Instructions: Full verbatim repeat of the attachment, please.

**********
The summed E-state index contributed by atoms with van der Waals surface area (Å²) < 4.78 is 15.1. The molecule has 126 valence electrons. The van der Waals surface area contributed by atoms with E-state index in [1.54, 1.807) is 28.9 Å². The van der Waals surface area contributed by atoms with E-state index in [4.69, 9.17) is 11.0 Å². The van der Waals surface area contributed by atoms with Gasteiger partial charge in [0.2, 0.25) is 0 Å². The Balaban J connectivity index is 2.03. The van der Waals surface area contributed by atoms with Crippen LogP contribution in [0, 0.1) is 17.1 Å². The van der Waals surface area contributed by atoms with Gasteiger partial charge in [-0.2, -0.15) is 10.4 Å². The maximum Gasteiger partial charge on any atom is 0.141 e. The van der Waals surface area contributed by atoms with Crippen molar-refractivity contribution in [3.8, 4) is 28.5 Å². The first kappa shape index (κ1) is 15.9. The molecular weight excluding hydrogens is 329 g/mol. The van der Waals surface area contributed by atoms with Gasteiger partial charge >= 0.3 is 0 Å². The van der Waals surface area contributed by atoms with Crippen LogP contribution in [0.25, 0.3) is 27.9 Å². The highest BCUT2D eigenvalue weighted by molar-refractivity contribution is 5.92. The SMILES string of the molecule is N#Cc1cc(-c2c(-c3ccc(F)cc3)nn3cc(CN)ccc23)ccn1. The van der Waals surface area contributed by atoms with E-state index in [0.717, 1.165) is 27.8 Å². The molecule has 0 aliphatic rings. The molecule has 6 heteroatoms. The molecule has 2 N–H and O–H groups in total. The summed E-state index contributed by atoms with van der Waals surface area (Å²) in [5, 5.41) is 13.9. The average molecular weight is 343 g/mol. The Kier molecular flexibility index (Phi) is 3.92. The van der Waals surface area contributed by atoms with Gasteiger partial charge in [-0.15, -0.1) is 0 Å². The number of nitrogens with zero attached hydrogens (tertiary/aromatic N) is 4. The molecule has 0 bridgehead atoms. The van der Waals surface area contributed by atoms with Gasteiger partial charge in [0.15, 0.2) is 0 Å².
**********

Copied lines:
The summed E-state index contributed by atoms with van der Waals surface area (Å²) < 4.78 is 15.1. The molecule has 126 valence electrons. The van der Waals surface area contributed by atoms with E-state index in [1.54, 1.807) is 28.9 Å². The van der Waals surface area contributed by atoms with E-state index in [4.69, 9.17) is 11.0 Å². The van der Waals surface area contributed by atoms with Gasteiger partial charge in [0.2, 0.25) is 0 Å². The Balaban J connectivity index is 2.03. The van der Waals surface area contributed by atoms with Crippen LogP contribution in [0, 0.1) is 17.1 Å². The van der Waals surface area contributed by atoms with Gasteiger partial charge in [-0.2, -0.15) is 10.4 Å². The maximum Gasteiger partial charge on any atom is 0.141 e. The van der Waals surface area contributed by atoms with Crippen molar-refractivity contribution in [3.8, 4) is 28.5 Å². The first kappa shape index (κ1) is 15.9. The molecular weight excluding hydrogens is 329 g/mol. The van der Waals surface area contributed by atoms with Gasteiger partial charge >= 0.3 is 0 Å². The van der Waals surface area contributed by atoms with Crippen LogP contribution in [0.25, 0.3) is 27.9 Å². The highest BCUT2D eigenvalue weighted by molar-refractivity contribution is 5.92. The SMILES string of the molecule is N#Cc1cc(-c2c(-c3ccc(F)cc3)nn3cc(CN)ccc23)ccn1. The van der Waals surface area contributed by atoms with E-state index in [0.717, 1.165) is 27.8 Å². The molecule has 0 aliphatic rings. The molecule has 6 heteroatoms. The molecule has 2 N–H and O–H groups in total. The summed E-state index contributed by atoms with van der Waals surface area (Å²) in [5, 5.41) is 13.9. The average molecular weight is 343 g/mol. The Kier molecular flexibility index (Phi) is 3.92. The van der Waals surface area contributed by atoms with Gasteiger partial charge in [-0.15, -0.1) is 0 Å². The number of nitrogens with zero attached hydrogens (tertiary/aromatic N) is 4. The molecule has 0 bridgehead atoms. The van der Waals surface area contributed by atoms with Gasteiger partial charge in [0.15, 0.2) is 0 Å².